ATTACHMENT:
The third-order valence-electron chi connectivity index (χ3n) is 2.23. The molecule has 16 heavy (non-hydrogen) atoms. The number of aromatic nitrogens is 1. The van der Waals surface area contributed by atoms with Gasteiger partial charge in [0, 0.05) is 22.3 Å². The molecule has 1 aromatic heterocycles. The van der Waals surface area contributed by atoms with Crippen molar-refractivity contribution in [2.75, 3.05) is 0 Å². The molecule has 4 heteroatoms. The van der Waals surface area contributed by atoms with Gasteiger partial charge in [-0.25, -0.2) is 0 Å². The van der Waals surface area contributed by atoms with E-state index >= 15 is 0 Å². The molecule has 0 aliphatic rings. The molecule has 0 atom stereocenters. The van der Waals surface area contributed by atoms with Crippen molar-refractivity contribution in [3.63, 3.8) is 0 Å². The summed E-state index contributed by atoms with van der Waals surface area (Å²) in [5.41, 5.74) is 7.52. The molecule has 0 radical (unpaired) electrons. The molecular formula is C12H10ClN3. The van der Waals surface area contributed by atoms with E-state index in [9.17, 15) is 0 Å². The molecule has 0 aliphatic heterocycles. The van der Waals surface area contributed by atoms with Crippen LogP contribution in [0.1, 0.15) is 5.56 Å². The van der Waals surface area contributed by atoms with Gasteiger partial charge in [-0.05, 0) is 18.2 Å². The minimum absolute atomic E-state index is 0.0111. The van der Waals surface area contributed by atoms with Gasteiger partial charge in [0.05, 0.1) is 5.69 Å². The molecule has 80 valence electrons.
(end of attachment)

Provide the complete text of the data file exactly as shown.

The third-order valence-electron chi connectivity index (χ3n) is 2.23. The molecule has 16 heavy (non-hydrogen) atoms. The number of aromatic nitrogens is 1. The van der Waals surface area contributed by atoms with Gasteiger partial charge in [0, 0.05) is 22.3 Å². The molecule has 1 aromatic heterocycles. The van der Waals surface area contributed by atoms with Crippen molar-refractivity contribution in [2.75, 3.05) is 0 Å². The molecule has 4 heteroatoms. The van der Waals surface area contributed by atoms with Gasteiger partial charge in [-0.25, -0.2) is 0 Å². The van der Waals surface area contributed by atoms with E-state index >= 15 is 0 Å². The molecule has 0 aliphatic rings. The molecule has 0 atom stereocenters. The van der Waals surface area contributed by atoms with Crippen molar-refractivity contribution in [3.63, 3.8) is 0 Å². The summed E-state index contributed by atoms with van der Waals surface area (Å²) in [5.41, 5.74) is 7.52. The molecule has 0 radical (unpaired) electrons. The molecular formula is C12H10ClN3. The van der Waals surface area contributed by atoms with E-state index in [9.17, 15) is 0 Å². The molecule has 0 aliphatic heterocycles. The van der Waals surface area contributed by atoms with Crippen LogP contribution in [0.1, 0.15) is 5.56 Å². The van der Waals surface area contributed by atoms with Gasteiger partial charge in [-0.05, 0) is 18.2 Å². The minimum absolute atomic E-state index is 0.0111. The van der Waals surface area contributed by atoms with Gasteiger partial charge in [0.05, 0.1) is 5.69 Å². The molecule has 80 valence electrons.